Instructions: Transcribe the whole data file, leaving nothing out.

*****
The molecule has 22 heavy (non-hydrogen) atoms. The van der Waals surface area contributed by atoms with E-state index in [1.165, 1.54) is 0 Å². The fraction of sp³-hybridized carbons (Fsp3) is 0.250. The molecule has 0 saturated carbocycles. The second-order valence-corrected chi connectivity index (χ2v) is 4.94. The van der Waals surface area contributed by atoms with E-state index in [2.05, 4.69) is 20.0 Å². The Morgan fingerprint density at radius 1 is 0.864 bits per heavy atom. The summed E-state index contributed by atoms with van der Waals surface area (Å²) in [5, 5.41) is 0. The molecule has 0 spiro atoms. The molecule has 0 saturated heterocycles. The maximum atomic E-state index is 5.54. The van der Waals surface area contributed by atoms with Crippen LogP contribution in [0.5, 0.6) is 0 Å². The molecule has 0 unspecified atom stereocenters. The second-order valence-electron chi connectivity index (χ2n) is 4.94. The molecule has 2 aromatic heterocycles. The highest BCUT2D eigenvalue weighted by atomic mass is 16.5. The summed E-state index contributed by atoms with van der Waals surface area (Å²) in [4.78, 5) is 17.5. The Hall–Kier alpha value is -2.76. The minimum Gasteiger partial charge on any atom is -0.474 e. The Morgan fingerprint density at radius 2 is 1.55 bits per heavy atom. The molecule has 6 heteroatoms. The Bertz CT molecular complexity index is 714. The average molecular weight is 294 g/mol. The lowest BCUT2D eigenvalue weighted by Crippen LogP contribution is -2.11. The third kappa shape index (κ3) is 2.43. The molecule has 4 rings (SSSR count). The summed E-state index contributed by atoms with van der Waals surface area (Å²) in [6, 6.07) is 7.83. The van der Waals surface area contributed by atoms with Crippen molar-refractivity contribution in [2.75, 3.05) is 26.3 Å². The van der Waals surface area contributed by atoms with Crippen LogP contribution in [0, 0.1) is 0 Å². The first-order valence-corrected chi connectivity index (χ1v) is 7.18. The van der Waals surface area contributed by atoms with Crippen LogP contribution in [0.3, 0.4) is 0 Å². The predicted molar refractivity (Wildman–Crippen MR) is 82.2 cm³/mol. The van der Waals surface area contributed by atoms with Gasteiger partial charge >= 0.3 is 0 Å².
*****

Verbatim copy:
The molecule has 22 heavy (non-hydrogen) atoms. The van der Waals surface area contributed by atoms with E-state index in [1.165, 1.54) is 0 Å². The fraction of sp³-hybridized carbons (Fsp3) is 0.250. The molecule has 0 saturated carbocycles. The second-order valence-corrected chi connectivity index (χ2v) is 4.94. The van der Waals surface area contributed by atoms with E-state index in [2.05, 4.69) is 20.0 Å². The Morgan fingerprint density at radius 1 is 0.864 bits per heavy atom. The summed E-state index contributed by atoms with van der Waals surface area (Å²) in [5, 5.41) is 0. The molecule has 0 spiro atoms. The molecule has 0 saturated heterocycles. The maximum atomic E-state index is 5.54. The van der Waals surface area contributed by atoms with Crippen LogP contribution in [0.5, 0.6) is 0 Å². The molecule has 0 unspecified atom stereocenters. The second-order valence-electron chi connectivity index (χ2n) is 4.94. The molecule has 2 aromatic heterocycles. The highest BCUT2D eigenvalue weighted by atomic mass is 16.5. The summed E-state index contributed by atoms with van der Waals surface area (Å²) in [4.78, 5) is 17.5. The Hall–Kier alpha value is -2.76. The minimum Gasteiger partial charge on any atom is -0.474 e. The Morgan fingerprint density at radius 2 is 1.55 bits per heavy atom. The molecule has 6 heteroatoms. The Bertz CT molecular complexity index is 714. The average molecular weight is 294 g/mol. The lowest BCUT2D eigenvalue weighted by Crippen LogP contribution is -2.11. The third kappa shape index (κ3) is 2.43. The molecule has 4 rings (SSSR count). The summed E-state index contributed by atoms with van der Waals surface area (Å²) in [6, 6.07) is 7.83. The van der Waals surface area contributed by atoms with Crippen molar-refractivity contribution in [2.75, 3.05) is 26.3 Å². The van der Waals surface area contributed by atoms with Crippen LogP contribution in [0, 0.1) is 0 Å². The first-order valence-corrected chi connectivity index (χ1v) is 7.18. The van der Waals surface area contributed by atoms with Crippen LogP contribution in [0.3, 0.4) is 0 Å². The predicted molar refractivity (Wildman–Crippen MR) is 82.2 cm³/mol. The van der Waals surface area contributed by atoms with Gasteiger partial charge >= 0.3 is 0 Å².